"Avatar. Inception. Jurassic Park. Lord of the Rings. Ratatouille." Not only are these some of the highest-grossing films of all time, they are also prime examples of how digital visual effects have transformed Hollywood filmmaking. Some critics, however, fear that this digital revolution marks a radical break with cinematic tradition, heralding the death of serious realistic movies in favor of computer-generated pure spectacle.
"Digital Visual Effects in Cinema" counters this alarmist reading, by showing how digital effects-driven films should be understood as a continuation of the narrative and stylistic traditions that have defined American cinema for decades. Stephen Prince argues for an understanding of digital technologies as an expanded toolbox, available to enhance both realist films and cinematic fantasies. He offers a detailed exploration of each of these tools, from lighting technologies to image capture to stereoscopic 3D. Integrating aesthetic, historical, and theoretical analyses of digital visual effects, "Digital Visual Effects in Cinema" is an essential guide for understanding movie-making today.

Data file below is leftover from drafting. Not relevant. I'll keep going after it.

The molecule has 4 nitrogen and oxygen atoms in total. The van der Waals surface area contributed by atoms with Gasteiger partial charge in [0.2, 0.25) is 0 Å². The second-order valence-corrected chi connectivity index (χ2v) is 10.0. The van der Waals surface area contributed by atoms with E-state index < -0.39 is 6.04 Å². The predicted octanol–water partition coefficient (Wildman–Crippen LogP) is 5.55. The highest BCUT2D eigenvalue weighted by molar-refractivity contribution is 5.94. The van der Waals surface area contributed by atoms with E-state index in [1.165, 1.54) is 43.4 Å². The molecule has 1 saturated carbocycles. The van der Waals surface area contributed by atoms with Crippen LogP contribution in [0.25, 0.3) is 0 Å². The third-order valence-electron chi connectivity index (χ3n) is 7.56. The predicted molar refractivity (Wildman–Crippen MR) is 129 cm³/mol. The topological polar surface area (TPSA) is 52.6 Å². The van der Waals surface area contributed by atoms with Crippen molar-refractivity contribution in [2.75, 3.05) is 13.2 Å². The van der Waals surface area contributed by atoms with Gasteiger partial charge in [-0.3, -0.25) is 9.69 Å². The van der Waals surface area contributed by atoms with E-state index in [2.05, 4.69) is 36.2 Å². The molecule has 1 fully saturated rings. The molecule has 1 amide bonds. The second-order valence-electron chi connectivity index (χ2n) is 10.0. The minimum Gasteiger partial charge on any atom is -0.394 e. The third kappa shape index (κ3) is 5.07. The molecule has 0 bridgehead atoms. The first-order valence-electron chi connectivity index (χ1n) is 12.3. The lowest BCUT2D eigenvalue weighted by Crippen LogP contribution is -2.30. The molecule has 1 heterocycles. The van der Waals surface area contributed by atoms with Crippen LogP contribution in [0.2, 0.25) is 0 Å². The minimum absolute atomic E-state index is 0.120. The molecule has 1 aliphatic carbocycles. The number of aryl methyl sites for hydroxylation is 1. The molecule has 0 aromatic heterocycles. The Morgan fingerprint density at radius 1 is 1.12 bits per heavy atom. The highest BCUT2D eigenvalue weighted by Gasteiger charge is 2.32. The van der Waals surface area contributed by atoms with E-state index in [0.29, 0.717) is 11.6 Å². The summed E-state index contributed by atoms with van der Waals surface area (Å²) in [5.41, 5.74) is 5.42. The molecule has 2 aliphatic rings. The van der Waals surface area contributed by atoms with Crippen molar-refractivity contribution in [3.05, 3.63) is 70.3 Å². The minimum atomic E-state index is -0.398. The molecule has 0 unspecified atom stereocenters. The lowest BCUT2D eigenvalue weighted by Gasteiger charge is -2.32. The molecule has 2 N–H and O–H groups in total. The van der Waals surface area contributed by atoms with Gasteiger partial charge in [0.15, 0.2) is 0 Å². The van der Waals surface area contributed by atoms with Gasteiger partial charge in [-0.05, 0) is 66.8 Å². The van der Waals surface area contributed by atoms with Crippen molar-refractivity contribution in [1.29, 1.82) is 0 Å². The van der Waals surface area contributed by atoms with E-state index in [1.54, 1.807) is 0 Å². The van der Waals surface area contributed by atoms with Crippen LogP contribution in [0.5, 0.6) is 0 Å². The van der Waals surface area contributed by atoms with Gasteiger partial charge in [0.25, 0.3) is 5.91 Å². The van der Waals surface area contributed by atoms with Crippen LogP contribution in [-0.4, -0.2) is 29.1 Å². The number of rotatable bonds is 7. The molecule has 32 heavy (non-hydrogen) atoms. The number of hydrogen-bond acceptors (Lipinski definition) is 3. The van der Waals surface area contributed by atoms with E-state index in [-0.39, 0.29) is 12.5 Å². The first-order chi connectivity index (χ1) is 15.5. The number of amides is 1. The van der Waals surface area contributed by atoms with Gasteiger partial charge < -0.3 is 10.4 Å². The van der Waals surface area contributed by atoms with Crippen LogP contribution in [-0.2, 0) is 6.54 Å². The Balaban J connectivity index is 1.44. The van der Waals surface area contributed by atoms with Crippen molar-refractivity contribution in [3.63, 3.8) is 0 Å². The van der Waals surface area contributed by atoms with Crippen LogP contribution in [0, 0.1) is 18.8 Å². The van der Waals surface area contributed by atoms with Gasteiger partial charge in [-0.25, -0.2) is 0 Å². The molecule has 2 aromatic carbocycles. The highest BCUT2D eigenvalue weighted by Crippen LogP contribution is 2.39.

STEPHEN PRINCE is a professor at Virginia Tech. He has written or edited numerous books, including "Classical Film Violence: Designing and Regulating Brutality in Hollywood Cinema," "1930-1968; The Horror Film"; and "American Cinema of the 1980s: Themes and Variations," all published by Rutgers University Press.